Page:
The Future of BYOD Is CYOD

The bring-your-own-device (BYOD) trend has truly taken off, largely because business leaders know it’s increasingly something employees want. IT departments may not always be keen on BYOD—IT managers have to closely monitor employees’ devices to ensure the business remains protected—but they know they have to plan for it. Moving from BYOD to choose-your-own-device (CYOD) can be a good option for companies to minimize risks, while only introducing a few. (If your company uses Microsoft SCCM, there is an additional opportunity to make your IT life a little easier…I’ll explain later in this article.)

BYOD is popular—and it affects the workspace

This dynamic can be difficult for companies to accommodate. Employees are now less concerned about the technology that their companies can provide—they’re bringing and using their own devices anyway.

According to a report by Forrester Research, as many as 53% of employees brought their own devices to work in 2012. By 2018, those numbers increased to 65%. This trend—as well as other requirements of the digital age—means that companies need to invest a significant portion of their revenue on IT and technological infrastructure. In fact, according to a Deloitte study, 57% of companies’ IT budgets are spent on business operations, including employee technology.

Is your BYOD policy really secure?

This may sound like an obvious thing to ensure, but a surprisingly large number of organizations falter here. Many of the everyday tasks performed by your employees are inherently insecure.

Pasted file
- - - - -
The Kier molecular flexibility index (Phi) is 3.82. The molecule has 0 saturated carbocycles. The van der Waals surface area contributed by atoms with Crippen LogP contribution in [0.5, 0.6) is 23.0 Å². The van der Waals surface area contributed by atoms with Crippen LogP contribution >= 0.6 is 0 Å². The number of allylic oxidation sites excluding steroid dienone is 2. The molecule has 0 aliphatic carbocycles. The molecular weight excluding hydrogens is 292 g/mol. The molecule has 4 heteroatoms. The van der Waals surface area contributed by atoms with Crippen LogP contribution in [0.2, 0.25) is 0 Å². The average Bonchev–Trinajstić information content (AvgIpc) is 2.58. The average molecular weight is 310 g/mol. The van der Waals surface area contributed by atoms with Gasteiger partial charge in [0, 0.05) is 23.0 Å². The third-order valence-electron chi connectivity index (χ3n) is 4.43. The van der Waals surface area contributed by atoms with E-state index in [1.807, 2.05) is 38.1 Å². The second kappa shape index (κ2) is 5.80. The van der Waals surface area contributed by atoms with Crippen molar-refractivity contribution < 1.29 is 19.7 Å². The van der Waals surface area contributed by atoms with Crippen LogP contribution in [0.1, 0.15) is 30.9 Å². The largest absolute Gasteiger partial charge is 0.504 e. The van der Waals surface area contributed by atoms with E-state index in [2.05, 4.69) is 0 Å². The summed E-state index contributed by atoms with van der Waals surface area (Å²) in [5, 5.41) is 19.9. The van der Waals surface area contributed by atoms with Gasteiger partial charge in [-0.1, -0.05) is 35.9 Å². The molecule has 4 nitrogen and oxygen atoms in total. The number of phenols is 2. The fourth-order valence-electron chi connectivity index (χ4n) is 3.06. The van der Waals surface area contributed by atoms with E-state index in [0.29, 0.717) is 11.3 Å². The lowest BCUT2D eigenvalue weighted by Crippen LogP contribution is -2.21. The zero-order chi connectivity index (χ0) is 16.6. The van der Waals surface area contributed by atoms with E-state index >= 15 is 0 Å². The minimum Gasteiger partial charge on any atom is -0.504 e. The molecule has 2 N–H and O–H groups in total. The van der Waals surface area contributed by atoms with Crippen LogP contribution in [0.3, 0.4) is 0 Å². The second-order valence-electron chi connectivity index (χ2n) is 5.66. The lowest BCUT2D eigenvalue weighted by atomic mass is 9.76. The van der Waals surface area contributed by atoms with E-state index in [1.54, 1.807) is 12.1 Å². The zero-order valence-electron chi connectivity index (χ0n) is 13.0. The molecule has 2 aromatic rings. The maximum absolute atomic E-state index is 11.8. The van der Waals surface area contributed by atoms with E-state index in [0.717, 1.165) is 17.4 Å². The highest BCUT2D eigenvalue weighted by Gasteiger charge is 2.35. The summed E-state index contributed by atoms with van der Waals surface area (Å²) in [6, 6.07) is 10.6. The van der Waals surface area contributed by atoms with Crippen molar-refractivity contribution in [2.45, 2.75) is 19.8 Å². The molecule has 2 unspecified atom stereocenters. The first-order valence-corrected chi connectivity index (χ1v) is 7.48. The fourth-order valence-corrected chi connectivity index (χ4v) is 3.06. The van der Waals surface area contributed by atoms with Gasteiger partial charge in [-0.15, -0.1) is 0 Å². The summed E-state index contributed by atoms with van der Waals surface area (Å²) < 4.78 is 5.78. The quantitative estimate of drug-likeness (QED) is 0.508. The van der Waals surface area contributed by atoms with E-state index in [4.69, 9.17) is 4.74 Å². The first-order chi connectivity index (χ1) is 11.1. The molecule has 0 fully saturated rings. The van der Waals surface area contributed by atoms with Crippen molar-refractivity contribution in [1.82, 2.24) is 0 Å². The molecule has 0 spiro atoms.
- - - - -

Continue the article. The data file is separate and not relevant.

If your BYOD security program only covers a specific operating system (for example, Windows), many devices (including the ever-popular iPhone®) are automatically out of scope. If you have Mac® computers on premises and don’t manage them, you leave them vulnerable to Meltdown and Spectre.

I highly recommend this exceptional 10-minute read from TechGenix about how to check your BYOD policy for consistency and security by asking yourself the right questions and aligning with your IT department and company goals.

Why CYOD is a smart move in 2019

BYOD brings up new problems that companies have to mitigate. It’s difficult to manage employee-owned devices, so you can’t account for things like software updates, malware protection, and other protective strategies that can secure companies’ sensitive information. Employees are also more likely to use their personal devices on unsecured wireless networks, allow other people to use them, or leave company information on the device when they ultimately get rid of it.

For these reasons, CYOD is a step forward from a traditional BYOD policy. With CYOD, IT departments define a lineup of desktop and mobile devices that employees can get from their employer. Because they are technically company-owned devices, this mitigates the risks associated with BYOD. Employees can also get the type of device they like. People tend to have specific tastes and desires when it comes to their technology. Some employees are adamantly “Apple® people,” while others will always prefer a Lenovo device.

However, to implement CYOD, companies need an enterprise-level device management solution to effectively manage the offered devices. Do you know how many Mac computers have access to your company’s sensitive data?

If your company already uses Microsoft SCCM for managing Windows endpoints, consider Parallels® Mac Management for Microsoft® SCCM, an SCCM plug-in that allows IT admins to manage Mac devices like Windows PCs. Having Windows and Mac managed in Microsoft SCCM (in a single pane of glass) is a good strategy. It’s backed by Microsoft’s experience in Windows endpoint management and its commitment to providing tools like SCCM and Intune for enterprise-level device management.

Whatever decision you and your stakeholders make, it’s important to make note of the points made here to ensure the viability and longevity of your solution.